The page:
This course introduces principles of operating systems and how they are designed. Various important parts of operating systems such as memory addressing, file structures, processes, and threads are covered.
This is an introductory course in Operating Systems discussing both standalone and distributed environments. The focus of the course is to understand the underlying technologies that make contemporary operating systems work efficiently. We will discuss processes, threads, synchronization, I/O, file systems, memory management, transactions and system coordination techniques.
Through this course we will discover how these technologies are integrated into the systems we use today and then utilize these technologies and apply them to practical applications. This is NOT a programming intensive course, however, students will be expected to complete some programming in C with plenty of examples and assistance along the way. You certainly don’t need to know how to program in C today. In addition, the completion of a technical paper on an OS related subject will also be expected.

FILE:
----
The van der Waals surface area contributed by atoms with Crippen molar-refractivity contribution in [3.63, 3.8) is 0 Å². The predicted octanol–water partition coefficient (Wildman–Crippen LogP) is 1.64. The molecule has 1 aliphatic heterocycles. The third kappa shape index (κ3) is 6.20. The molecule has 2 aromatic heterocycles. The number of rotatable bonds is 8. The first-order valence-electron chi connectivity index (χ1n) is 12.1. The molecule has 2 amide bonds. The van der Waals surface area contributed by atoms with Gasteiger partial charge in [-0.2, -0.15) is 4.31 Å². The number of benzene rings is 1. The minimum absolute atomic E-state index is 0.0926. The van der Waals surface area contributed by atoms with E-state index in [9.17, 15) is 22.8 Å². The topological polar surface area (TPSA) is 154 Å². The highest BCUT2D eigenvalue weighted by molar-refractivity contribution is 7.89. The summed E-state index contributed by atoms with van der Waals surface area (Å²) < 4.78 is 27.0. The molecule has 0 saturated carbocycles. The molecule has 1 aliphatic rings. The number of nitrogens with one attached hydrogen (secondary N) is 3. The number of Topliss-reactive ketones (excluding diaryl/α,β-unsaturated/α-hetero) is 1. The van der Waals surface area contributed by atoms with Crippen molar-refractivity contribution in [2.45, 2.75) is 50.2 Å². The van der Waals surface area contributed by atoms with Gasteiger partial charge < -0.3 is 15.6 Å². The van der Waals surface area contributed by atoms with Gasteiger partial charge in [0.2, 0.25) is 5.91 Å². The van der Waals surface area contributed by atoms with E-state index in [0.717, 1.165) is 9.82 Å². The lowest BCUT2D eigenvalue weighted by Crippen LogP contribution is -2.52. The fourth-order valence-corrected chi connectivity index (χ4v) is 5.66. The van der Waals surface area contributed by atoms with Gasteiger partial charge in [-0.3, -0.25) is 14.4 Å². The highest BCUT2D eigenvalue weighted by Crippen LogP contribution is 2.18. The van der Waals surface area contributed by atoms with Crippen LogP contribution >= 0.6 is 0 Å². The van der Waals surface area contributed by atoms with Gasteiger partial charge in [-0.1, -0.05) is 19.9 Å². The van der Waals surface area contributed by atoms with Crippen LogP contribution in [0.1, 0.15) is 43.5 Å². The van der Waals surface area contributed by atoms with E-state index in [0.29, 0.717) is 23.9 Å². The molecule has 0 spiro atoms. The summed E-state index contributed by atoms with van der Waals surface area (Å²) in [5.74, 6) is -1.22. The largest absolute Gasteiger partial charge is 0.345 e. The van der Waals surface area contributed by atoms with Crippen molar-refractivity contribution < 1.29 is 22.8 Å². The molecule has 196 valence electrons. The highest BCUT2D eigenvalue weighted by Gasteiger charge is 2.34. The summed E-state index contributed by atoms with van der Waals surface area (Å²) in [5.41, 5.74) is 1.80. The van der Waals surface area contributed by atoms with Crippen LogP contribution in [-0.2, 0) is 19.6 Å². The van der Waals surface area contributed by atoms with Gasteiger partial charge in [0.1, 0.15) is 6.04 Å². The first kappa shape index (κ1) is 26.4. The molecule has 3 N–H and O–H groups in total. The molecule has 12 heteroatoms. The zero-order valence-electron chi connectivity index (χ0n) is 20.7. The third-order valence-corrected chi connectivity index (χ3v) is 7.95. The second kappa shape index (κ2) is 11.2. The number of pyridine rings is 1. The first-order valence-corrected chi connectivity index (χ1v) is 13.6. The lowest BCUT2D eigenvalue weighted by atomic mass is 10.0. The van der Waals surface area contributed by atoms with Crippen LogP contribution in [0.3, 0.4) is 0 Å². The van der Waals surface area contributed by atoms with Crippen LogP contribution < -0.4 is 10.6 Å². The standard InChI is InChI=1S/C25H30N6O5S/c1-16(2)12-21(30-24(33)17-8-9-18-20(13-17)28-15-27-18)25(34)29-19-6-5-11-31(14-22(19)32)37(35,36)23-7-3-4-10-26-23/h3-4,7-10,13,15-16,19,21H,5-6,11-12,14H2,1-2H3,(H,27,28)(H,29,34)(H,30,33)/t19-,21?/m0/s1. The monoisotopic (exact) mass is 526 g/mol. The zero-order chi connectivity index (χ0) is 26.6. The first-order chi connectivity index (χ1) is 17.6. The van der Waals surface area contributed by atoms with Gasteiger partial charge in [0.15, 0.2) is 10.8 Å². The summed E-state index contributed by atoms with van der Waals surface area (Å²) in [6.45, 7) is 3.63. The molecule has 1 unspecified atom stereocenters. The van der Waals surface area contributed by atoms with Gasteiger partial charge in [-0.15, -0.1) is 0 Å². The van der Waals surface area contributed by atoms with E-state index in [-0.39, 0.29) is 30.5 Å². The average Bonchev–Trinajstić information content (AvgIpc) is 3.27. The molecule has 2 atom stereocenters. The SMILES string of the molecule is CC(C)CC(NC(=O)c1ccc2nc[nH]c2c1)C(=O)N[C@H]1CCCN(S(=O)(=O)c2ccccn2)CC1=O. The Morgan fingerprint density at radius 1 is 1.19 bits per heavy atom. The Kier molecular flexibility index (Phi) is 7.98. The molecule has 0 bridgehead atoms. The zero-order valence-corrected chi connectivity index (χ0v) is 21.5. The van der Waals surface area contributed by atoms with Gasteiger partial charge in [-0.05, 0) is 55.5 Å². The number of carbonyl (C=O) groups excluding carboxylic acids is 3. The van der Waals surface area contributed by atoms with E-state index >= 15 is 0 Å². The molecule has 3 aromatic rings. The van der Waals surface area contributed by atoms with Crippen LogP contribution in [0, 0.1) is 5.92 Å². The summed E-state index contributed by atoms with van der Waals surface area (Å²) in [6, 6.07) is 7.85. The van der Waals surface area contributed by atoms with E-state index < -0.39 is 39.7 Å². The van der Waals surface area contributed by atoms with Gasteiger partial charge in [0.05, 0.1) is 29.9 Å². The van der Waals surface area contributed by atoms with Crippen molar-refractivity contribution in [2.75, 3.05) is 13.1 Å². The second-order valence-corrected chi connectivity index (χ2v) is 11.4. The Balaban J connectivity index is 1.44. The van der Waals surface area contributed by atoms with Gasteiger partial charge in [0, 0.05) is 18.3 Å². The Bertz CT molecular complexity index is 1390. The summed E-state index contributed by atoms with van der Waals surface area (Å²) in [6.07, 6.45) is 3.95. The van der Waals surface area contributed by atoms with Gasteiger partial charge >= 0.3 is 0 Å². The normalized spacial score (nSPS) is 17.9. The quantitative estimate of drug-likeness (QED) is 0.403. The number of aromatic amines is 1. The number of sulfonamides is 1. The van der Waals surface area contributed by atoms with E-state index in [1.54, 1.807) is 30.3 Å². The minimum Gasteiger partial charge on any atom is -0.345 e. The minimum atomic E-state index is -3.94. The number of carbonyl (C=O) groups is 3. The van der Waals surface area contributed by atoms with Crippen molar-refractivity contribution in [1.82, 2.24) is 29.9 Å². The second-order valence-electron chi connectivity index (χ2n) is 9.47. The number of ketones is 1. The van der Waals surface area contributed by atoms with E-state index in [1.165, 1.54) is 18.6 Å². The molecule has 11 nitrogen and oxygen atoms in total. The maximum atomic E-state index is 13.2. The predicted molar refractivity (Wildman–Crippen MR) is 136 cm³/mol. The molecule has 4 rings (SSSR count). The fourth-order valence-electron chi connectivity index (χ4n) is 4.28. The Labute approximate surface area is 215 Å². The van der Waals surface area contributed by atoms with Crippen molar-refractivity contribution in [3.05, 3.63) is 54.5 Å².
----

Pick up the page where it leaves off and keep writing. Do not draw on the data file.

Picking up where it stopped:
Everyone currently in, or planning to enter the IT field should have a grasp on these components as they effect every area of the day to day operation of IT technology. Reference systems will include both Linux and Windows.
Students will learn the different parts of an operating system at a functional level and how they interact with each other.
|Spring 2013||Joe Kaylor||https://luc.box.com/s/6do6ewznl4fsppy9ofqrsoqm74t00bwz|
|Spring 2012||Joe Kaylor and George K. Thiruvathukal||https://luc.box.com/s/6do6ewznl4fsppy9ofqrsoqm74t00bwz|